I’m on the hunt! For a critique partner that is…
I’m at the point in my writing career where it’s getting more difficult to ignore the fact that I need an honest and unbiased opinion (sorry friends and family).
If you fit the bill for the requirements listed above please reach out to me! I would love to meet you and discuss how we can help each other!
For those of you who are new to or unaware of what a critique partner (CP) does its real simple: they critique your work. What do they critique? Well, whatever you want.
KM Weiland has six great tips to get you started on what to expect from and how to work as a critique partner (the main idea here is that the two of you trade works and offer constructive advice on each other’s writing).
In a nutshell those six tips are:
- Experience: you want to have the same, or slightly more, years of experience in your writing career.
- Likability: compatible personalities and work ethic.
- Professionalism: take your job as CP seriously. If you can’t live up to their expectations, or your own, be upfront about it, move on, readjust your expectations, and start again.
- Loves your story: compatible taste in genres, style, and voice is a plus but not necessary.
- Similar genre: either enjoys reading or writing in the same genre as you do; helps with finding comps (comparative titles) when querying as they may have read other books in your genre that you haven’t discovered yet.
- Similar habits: what’s your writing schedule like? How about your speed and response time to emails, assignments, and/or work projects?
So there’s a rough idea on how to get yourself organized when finding a critique partner, as well as what you are expected to give in return.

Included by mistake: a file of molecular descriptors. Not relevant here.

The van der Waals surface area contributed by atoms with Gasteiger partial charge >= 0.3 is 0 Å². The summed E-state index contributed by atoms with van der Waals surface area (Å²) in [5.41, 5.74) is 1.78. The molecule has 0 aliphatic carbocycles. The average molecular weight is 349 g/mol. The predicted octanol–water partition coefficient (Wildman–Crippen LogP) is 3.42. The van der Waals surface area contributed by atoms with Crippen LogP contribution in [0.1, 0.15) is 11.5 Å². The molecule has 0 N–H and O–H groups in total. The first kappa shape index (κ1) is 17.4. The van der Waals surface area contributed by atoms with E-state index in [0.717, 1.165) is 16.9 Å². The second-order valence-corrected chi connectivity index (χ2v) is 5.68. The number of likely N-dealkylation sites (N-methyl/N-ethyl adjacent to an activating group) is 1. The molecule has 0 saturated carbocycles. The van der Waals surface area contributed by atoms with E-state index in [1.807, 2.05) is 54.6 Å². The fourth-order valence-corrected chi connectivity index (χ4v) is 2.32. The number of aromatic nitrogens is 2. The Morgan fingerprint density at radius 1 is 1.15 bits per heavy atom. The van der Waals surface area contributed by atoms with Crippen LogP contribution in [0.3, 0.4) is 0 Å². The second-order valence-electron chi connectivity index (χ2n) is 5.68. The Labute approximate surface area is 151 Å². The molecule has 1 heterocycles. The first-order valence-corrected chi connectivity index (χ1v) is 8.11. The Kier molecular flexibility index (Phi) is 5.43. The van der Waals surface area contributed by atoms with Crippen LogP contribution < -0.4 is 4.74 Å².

Next is what I like to call The Interview. You may have found a few people who would seem like they are what you’re looking for in a CP, but interview them just in case. It’s been recommended to me to do a trial run (trade one or two or three chapters, heck why not a query letter or synopsis) with your potential CP.
Stephanie Carmichael has six questions you can ask before committing to your CP relationship:
- What kind of critique schedule do you have in mind?
- How often do you want to check in?
- Where are you from? (…for safety reasons please be nonspecific about where you live. This question is mostly to establish method of delivery for critiques)
- What software do you use to critique? Also, How would you prefer to receive your critique notes?
- What kind of critique are you looking for? Big picture stuff? Mechanical fixes? All of the above?
- The dump… if you’re letting them go are you doing it for the right reasons?
How would one find a CP you ask? Easy! Social media is your best bet; don’t limit yourself to local writer friends, but if you find one nearby then that’s great!
- Twitter: find CP’s through writer hashtag games, tweet something out into the writer void and see what happens, or be bold and DM (direct message) someone.
- Facebook: writing groups, author pages, etc. (Always ask permission before posting in these groups as the page will have certain rules for this kind of thing).
- Meetup App: helps you find writing groups in your area.
- Old Reliable: aka Google.
- WordPress: or you can do what I did and make a cool picture/poster and blog about what you’re looking for in a CP.
I hope this was helpful! Good luck to you in finding a CP. 🙂
I haven’t written anything since May 30th of last year. I tried focusing on my writing, reading more, and spending more time with family. Not to mention trying to finish our basement that’s been in the remodel stage for 9 YEARS.
Realistically I need to create and stick to a schedule that suits my lifestyle. And I just haven’t found it yet. I’m open to suggestions though.
I have high hopes for this year, including but not limited to:
- Writing 2 novels
- Editing 4 novels
- Creating blogs
- Reading 75 books
- Outlining 2 novels
It’s very ambitious but if I can accomplish these things it will be an amazing year.